Dr. Winslow Sargeant is the sixth Chief Counsel for Advocacy of the U.S. Small Business Administration’s Office of Advocacy, appointed by President Obama August 19, 2010. The Office of...
8/19/2013- Accessibility of User Interfaces, and Video Programming Guides and Menus MB Docket No. 12-108
August 15, 2013
BY ELECTRONIC FILING
Marlene H. Dortch
445 12th Street, SW
Washington, DC 20554
Re: Accessibility of User Interfaces, and Video Programming Guides and Menus MB Docket No. 12-108
Dear Ms. Dortch:
Pursuant to the Federal Communications Commission's (FCC's or Commission's)
Rules, we are filing this ex parte notice pertaining to the above-captioned docket. On Thursday, August 15, 2013, Jamie Belcore Saloom, Assistant Chief Counsel for Telecommunications at the U.S. Small Business Administration Office of Advocacy (Advocacy) met with Commission staff to discuss the above-referenced Notice of Proposed Rulemaking implementing sections 204 and 205 of the Twenty-First Century Communications and Video Accessibility Act (CVAA). FCC Media Bureau staff present at the meeting included: Maria Mullarkey, Adam Copeland, Evan Baranoff, Brendan Murray, Steven Broeckaert, and Mary Beth Murphy. FCC Consumer and Governmental Affairs staff present included Eliot Greenwald and Rosaline Crawford. Additionally, Belford Lawson of the FCC Office of Communications Business Opportunities was present.
Advocacy forwarded the concerns of small multichannel video programing distributers (MVPDs), including those affiliated with rural local exchange carriers, regarding the potential for the proposed rule to place a disproportionate economic impact on small MVPDs. Advocacy shared that smaller MVPDs will face higher costs while possessing less of an ability to absorb or pass-through those costs to consumers—because of their relatively diminished purchasing power, small MVPDs will likely face higher prices than large MVPDs for technology solutions developed to meet any accessibility standard adopted by the Commission. Advocacy pointed to comments and reply comments filed by the American Cable Association, the National Cable and Telecommunications Association, and the National Telecommunications Cooperative Association for specific examples of the challenges small MVPDs will face in their efforts to comply with the proposed standards.
In light of the small business concerns above, Advocacy recommended that the Commission implement regulatory alternatives that would mitigate the potential for disproportionate impacts discussed above. Namely, Advocacy recommended that the Commission exercise its authority to exempt small MVPDs serving fewer than 20,000 subscribers from the proposed rule. Additionally, Advocacy recommended that the Commission adopt a delayed compliance schedule for all small MVPD’s. Advocacy noted that the CVAA directs the Commission to impose accessibility standards on MVPDs to the extent achievable—further noting that if the Commission does exempt MVPDs with fewer than 20,000 subscribers, the Commission has the authority to revisit the issue following the start of the compliance period to determine if the standards are achievable by MVPD’s with fewer than 20,000 subscribers at that time. Advocacy also noted that, while the CVAA gives MVPDs flexibility to adopt any technology that can meet the accessibility standards set by the Commission, smaller MVPDs have indicated that they will rely on the research and development efforts of larger operators before adopting technology solutions that meet the performance standards finalized by the Commission. Given this reality, as well as the uncertain economic impact of the proposed rule on small entities, Advocacy expressed its belief that the Commission has ample justification to exempt MVPDs with fewer than 20,000 subscribers and to implement a delayed compliance date for all small MVPDs.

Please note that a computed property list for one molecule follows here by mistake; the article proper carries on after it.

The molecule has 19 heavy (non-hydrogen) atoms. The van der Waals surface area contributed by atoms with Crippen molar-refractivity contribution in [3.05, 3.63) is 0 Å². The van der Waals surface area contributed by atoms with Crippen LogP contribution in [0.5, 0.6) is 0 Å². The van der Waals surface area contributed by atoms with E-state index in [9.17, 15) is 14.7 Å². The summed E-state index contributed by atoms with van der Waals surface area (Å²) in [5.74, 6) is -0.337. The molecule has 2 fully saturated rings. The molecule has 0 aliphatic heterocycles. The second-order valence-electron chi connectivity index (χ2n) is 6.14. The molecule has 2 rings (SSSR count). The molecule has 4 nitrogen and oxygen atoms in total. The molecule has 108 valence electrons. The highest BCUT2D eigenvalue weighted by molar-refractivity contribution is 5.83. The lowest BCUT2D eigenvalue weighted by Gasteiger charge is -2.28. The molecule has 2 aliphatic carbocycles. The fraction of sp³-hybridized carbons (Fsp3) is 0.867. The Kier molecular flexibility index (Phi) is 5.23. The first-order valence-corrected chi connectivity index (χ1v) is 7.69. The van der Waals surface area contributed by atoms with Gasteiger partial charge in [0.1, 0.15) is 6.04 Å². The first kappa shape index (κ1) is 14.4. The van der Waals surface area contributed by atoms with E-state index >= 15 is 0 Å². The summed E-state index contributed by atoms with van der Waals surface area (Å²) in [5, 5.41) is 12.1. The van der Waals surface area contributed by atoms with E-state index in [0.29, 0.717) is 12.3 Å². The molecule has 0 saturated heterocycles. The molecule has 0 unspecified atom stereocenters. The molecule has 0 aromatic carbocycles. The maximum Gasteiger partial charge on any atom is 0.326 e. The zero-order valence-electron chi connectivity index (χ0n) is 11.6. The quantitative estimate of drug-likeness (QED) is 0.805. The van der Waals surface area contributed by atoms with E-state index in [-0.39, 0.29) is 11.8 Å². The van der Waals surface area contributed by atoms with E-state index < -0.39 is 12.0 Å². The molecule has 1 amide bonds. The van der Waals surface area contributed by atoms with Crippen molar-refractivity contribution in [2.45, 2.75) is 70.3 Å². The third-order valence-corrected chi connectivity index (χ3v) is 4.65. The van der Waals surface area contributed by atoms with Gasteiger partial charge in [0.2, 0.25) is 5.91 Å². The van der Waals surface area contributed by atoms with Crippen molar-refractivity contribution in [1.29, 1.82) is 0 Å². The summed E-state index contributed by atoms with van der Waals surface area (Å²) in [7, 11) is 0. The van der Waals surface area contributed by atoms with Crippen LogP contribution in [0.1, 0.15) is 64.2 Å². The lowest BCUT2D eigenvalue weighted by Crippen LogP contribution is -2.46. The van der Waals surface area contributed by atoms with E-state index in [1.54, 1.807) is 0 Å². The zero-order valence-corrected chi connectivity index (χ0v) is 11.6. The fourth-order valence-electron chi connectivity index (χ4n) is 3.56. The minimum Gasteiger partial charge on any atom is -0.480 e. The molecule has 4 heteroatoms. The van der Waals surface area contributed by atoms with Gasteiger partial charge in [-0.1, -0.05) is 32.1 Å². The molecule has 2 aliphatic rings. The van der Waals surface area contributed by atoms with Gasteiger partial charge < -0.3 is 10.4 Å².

Finally, Advocacy shared its concerns that the Commission has not adequately complied with the Regulatory Flexibility Act (RFA) for this rulemaking. While Advocacy understands that the economic impacts of the rule are uncertain at this time, the RFA is explicit in its requirement that an agency describe the economic impact of a proposed rule in any initial regulatory flexibility analysis (IRFA). Advocacy noted that the Commission has not provided any quantitative or qualitative analysis of the potential impacts of the rule on small MVPDs in its IRFA, and recommended that it include a discussion of such impacts in its final rule, as well as a discussion of any steps taken to mitigate those impacts in the final rule.
Winslow L. Sargeant, Ph.D.
Jamie Belcore Saloom
Assistant Chief Counsel